One belief holds that teenage boys who've just "scored" for the first time — i.e., lost their virginity — are wont to heave an old pair of sneakers over a power line to celebrate the moment and proclaim their conquest to the world.

Who says teenage boys aren't romantic?

Isn't that a great little theory? I love it. Of course, anecdotes of the phenomenon across North America tend to show that the highest frequency with which public works departments are shipped out to remove said sneakers occurs after school lets out for the summer break. An awfully romantic scenario as well I think. Either way, the sight of sneakers on power lines will forever and ever more make me smile.

Little girls growing bigger all the time...

Zedder in Mom's arms at Comerica Park on Opening weekend...

I got into the shower this morning and Zedder was sitting in her crib all alone reading Peter Rabbit upside down...the book, not her. I got out of the shower and standing there to great me was the cutest vision of pre-15 month old femininity that I've ever seen. There was Zo with a beret in her side parted blonde hair, a grey wool sweater tossed over a corduroy Gagu Tagu overall skirt, leggins and pink Chucks. She was smiling at me in my towel. "Daddy," she said...pointed, and then walked away. I was dripping wet and obviously drenched in affection. What a funny kid.

June was working from home today, Grandma was headed to get the brakes fixed on her car, and Grandad was on his way to pick up Zoey for an overnight at 204 Running Creek Drive. Friday nights have become Grandad and Baachan's baby thieving night and there isn't much that we can do about it. We'd be in a lot of trouble at 204 Running Creek if we didn't hand over the Zedder.

I think they'll take notice of Zed's longer legs this weekend. It looks as though she's grown even more, yes, in just a week, because her pants are all too short and her corduroy skirt looks awfully short as well. She's already half of June's height so if the old wive's tale of double the child's height at two years of age and you'll have their approximate adult height is true, well, Zoey's going to be taller than her Mom. Not exactly a difficult feat, since June is just 5'3" tall, but with Dad and Uncle Brad standing at 6'3" or so...Uncle Ian standing the same...and Aunt Netta knocking off 5'9 or 10", I think Zo better start planning on relatively long inseams and an astonishingly large amount of time in the pool or on a volleyball court. She also might want to consider the notion of wearing flats most of her life and avoiding heels unless she likes looking down at her boyfriends.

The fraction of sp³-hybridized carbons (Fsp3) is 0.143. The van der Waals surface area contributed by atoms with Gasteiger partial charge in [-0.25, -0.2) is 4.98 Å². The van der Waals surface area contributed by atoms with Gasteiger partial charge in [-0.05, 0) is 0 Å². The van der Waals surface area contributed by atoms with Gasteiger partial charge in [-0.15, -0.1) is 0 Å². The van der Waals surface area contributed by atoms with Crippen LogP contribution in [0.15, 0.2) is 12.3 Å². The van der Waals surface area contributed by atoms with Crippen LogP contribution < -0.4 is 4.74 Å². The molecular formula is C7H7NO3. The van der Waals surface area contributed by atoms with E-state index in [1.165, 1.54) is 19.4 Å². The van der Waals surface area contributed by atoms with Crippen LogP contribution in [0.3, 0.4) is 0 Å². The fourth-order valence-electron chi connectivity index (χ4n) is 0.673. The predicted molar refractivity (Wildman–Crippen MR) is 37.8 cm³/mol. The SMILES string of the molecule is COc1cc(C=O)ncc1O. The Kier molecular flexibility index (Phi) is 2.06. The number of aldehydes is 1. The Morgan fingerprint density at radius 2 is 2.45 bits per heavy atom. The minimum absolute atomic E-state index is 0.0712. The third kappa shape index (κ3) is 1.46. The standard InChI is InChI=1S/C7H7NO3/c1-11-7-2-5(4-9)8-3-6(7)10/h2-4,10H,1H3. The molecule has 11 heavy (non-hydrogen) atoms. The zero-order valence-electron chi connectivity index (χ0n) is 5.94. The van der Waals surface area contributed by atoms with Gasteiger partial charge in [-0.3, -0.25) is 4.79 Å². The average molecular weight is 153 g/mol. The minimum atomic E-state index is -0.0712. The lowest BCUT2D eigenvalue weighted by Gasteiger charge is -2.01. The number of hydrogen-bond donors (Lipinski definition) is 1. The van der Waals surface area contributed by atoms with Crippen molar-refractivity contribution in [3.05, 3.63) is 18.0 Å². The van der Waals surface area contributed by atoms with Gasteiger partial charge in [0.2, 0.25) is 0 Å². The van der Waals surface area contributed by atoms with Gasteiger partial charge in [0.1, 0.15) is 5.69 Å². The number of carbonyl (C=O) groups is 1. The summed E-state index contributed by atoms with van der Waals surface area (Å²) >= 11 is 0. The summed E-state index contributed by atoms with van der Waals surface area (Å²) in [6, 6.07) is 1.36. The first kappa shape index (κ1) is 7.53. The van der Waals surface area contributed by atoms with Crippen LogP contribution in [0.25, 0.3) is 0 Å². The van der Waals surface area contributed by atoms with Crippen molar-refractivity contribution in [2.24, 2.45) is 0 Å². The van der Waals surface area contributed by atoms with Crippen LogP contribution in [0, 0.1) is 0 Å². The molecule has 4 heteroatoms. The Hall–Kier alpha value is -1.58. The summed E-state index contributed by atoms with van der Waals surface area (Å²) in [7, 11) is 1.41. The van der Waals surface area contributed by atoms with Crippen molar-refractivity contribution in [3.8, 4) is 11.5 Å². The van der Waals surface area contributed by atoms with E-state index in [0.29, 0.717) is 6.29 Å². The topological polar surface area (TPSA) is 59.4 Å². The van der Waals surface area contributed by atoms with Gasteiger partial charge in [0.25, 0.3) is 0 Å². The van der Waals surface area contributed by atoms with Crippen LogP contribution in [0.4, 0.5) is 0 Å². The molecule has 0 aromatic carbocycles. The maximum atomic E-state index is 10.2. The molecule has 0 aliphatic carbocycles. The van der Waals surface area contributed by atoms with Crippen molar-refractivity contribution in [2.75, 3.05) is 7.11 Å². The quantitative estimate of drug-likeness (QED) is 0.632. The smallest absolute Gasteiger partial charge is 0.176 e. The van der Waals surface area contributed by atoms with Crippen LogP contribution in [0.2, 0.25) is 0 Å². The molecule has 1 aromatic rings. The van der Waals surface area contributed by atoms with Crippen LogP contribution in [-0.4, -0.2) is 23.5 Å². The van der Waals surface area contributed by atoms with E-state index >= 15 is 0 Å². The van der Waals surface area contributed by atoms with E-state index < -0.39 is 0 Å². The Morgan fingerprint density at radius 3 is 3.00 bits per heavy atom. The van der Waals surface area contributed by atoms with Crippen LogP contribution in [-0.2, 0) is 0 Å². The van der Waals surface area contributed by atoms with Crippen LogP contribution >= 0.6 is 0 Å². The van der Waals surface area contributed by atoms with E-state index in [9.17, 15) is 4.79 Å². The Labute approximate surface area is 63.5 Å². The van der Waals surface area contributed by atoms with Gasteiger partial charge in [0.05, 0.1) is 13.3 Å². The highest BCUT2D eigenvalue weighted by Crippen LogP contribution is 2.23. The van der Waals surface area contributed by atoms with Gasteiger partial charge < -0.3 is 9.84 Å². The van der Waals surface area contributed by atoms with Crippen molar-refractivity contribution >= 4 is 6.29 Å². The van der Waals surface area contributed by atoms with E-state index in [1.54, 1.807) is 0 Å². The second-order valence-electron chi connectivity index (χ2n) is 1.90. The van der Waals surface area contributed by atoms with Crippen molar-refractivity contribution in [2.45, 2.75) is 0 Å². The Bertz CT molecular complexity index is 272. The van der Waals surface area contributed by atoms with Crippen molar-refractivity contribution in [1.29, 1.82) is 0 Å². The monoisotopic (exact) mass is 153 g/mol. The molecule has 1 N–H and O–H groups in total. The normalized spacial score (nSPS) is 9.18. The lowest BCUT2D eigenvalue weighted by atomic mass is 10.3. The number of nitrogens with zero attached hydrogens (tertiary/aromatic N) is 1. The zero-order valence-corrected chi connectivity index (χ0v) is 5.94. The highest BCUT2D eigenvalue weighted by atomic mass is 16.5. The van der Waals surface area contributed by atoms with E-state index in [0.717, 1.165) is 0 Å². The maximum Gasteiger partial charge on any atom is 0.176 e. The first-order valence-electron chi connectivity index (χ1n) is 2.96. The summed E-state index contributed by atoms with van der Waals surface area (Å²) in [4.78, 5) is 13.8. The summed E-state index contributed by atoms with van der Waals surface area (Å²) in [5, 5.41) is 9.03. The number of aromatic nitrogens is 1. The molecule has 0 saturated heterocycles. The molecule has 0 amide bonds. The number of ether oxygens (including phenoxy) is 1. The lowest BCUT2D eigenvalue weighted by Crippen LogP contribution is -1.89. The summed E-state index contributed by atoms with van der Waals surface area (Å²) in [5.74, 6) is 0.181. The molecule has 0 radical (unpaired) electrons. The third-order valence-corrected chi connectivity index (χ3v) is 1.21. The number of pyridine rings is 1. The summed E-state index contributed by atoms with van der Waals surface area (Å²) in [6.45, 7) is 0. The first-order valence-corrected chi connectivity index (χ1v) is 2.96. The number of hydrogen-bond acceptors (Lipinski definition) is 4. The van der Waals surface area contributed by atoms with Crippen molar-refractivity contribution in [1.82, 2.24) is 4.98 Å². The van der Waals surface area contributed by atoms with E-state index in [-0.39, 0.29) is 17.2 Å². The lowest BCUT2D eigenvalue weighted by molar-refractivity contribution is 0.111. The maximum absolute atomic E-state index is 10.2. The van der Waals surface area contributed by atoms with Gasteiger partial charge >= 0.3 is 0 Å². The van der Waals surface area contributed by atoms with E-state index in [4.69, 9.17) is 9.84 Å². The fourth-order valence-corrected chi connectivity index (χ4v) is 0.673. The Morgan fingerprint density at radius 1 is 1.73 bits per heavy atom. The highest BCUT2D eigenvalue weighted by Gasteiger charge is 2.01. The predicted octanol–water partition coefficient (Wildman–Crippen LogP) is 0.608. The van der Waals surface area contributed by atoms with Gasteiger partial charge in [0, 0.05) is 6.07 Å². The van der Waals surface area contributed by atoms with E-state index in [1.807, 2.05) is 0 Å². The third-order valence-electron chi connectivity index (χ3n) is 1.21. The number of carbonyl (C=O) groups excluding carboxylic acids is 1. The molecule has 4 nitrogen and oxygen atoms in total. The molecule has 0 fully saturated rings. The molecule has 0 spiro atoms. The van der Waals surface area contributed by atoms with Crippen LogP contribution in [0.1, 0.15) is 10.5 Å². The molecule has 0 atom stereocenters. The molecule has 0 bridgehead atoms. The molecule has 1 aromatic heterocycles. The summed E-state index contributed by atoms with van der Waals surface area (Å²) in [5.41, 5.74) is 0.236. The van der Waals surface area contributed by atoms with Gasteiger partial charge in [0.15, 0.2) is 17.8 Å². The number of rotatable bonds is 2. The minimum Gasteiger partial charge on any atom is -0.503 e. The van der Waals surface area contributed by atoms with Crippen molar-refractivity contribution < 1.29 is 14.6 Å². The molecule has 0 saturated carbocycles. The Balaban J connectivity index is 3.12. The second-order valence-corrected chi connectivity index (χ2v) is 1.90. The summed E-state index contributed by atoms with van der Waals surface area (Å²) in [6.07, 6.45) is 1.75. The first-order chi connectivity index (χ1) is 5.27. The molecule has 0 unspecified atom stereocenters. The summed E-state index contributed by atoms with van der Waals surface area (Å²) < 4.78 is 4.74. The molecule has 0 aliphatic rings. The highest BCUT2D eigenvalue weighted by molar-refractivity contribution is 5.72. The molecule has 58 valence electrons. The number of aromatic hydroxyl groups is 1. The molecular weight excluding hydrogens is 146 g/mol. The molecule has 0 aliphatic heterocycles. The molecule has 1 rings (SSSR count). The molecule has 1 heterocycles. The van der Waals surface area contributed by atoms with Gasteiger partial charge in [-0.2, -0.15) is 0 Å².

This little girl is growing up too fast.

Anyway...some links to distract me (and you) on this overcast Friday.

Thursday, April 15, 2010

Accidental distractions...

My Thursday is starting off slow, and then it's surely going to kick into high gear by early afternoon at a funeral of a friend's father. I neede a pick-me-up and so I went searching for some kind of inspiration. Some people find it in a bottle or watch it go up in smoke...I like looking at Michael Tighe photographs that I accidentally stumbled into looking for something else.

Now I better get back to work, but not until after I've shown you this swooner of a photo...

Watching Zedder sleep is an exercise in muted laughter.

I think my absolute favorite thing about this photo is the obvious diaper line under Zo's tights. It kills me.

Wednesday, April 14, 2010

Do what you have to do...

A mock up of the book for inspiration. Em Cooper... I'll explain later.

"First say to yourself what you would be; and then do what you have to do."

I emailed Kelli back in Honolulu today, just to remind her that I hadn't forgotten about our "Heart on My Sleeve" book project. I know that she's been busy, and I know for a fact that I've been dizzy from all the responsibilities and obligations in my life, but I'm committed to getting this project done, and done incredibly well. I'm so committed to managing this enterprise that I've gone and gotten in touch with the people over at the Musink Festival to see about a booth for next year's events, both the Orange County, CA and Dallas, TX festivals. It wouldn't be the book's launch, but it would certainly be an incredible thing to slip in right on the heels of a launch.